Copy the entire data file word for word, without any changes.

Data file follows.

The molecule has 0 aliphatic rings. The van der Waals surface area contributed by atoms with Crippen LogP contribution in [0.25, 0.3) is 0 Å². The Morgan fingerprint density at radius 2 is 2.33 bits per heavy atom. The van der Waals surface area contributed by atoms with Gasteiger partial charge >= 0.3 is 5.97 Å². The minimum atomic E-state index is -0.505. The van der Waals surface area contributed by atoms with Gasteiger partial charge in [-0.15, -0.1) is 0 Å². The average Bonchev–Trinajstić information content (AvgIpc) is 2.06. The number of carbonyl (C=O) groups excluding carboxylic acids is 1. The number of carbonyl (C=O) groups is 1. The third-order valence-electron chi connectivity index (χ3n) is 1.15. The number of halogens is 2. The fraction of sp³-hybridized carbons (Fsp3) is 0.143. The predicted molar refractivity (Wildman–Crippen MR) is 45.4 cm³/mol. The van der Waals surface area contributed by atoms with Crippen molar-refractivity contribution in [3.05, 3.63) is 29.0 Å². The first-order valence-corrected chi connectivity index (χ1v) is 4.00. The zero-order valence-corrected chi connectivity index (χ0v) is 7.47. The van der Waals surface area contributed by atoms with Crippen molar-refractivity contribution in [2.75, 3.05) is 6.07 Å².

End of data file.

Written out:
The molecule has 0 aliphatic rings. The van der Waals surface area contributed by atoms with Crippen LogP contribution in [0.25, 0.3) is 0 Å². The Morgan fingerprint density at radius 2 is 2.33 bits per heavy atom. The van der Waals surface area contributed by atoms with Gasteiger partial charge >= 0.3 is 5.97 Å². The minimum atomic E-state index is -0.505. The van der Waals surface area contributed by atoms with Gasteiger partial charge in [-0.15, -0.1) is 0 Å². The average Bonchev–Trinajstić information content (AvgIpc) is 2.06. The number of carbonyl (C=O) groups excluding carboxylic acids is 1. The number of carbonyl (C=O) groups is 1. The third-order valence-electron chi connectivity index (χ3n) is 1.15. The number of halogens is 2. The fraction of sp³-hybridized carbons (Fsp3) is 0.143. The predicted molar refractivity (Wildman–Crippen MR) is 45.4 cm³/mol. The van der Waals surface area contributed by atoms with Crippen molar-refractivity contribution in [3.05, 3.63) is 29.0 Å². The first-order valence-corrected chi connectivity index (χ1v) is 4.00. The zero-order valence-corrected chi connectivity index (χ0v) is 7.47. The van der Waals surface area contributed by atoms with Crippen molar-refractivity contribution in [2.75, 3.05) is 6.07 Å².